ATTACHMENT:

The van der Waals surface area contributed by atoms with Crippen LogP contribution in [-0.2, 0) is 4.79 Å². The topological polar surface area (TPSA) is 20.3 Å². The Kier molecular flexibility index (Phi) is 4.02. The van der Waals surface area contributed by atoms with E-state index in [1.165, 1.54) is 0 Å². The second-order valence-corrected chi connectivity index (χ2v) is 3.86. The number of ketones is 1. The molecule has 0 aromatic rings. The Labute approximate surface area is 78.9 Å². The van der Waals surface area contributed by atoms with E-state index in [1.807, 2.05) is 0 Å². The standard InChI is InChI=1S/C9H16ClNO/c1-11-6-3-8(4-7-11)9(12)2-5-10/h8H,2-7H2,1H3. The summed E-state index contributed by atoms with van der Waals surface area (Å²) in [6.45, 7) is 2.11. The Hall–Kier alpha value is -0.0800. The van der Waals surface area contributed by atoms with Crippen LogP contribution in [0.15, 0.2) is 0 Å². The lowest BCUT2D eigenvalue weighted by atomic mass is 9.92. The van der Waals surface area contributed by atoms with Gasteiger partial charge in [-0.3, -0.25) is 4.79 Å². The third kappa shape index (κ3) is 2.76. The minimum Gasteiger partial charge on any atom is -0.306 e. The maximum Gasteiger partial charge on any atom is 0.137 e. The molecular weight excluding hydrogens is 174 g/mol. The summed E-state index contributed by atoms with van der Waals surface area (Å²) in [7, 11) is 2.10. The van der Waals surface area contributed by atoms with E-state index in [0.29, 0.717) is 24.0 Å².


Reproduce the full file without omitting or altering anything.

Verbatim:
The van der Waals surface area contributed by atoms with Crippen LogP contribution in [-0.2, 0) is 4.79 Å². The topological polar surface area (TPSA) is 20.3 Å². The Kier molecular flexibility index (Phi) is 4.02. The van der Waals surface area contributed by atoms with E-state index in [1.165, 1.54) is 0 Å². The second-order valence-corrected chi connectivity index (χ2v) is 3.86. The number of ketones is 1. The molecule has 0 aromatic rings. The Labute approximate surface area is 78.9 Å². The van der Waals surface area contributed by atoms with E-state index in [1.807, 2.05) is 0 Å². The standard InChI is InChI=1S/C9H16ClNO/c1-11-6-3-8(4-7-11)9(12)2-5-10/h8H,2-7H2,1H3. The summed E-state index contributed by atoms with van der Waals surface area (Å²) in [6.45, 7) is 2.11. The Hall–Kier alpha value is -0.0800. The van der Waals surface area contributed by atoms with Crippen LogP contribution in [0.15, 0.2) is 0 Å². The lowest BCUT2D eigenvalue weighted by atomic mass is 9.92. The van der Waals surface area contributed by atoms with Gasteiger partial charge in [-0.3, -0.25) is 4.79 Å². The third kappa shape index (κ3) is 2.76. The minimum Gasteiger partial charge on any atom is -0.306 e. The maximum Gasteiger partial charge on any atom is 0.137 e. The molecular weight excluding hydrogens is 174 g/mol. The summed E-state index contributed by atoms with van der Waals surface area (Å²) in [7, 11) is 2.10. The van der Waals surface area contributed by atoms with E-state index in [0.29, 0.717) is 24.0 Å².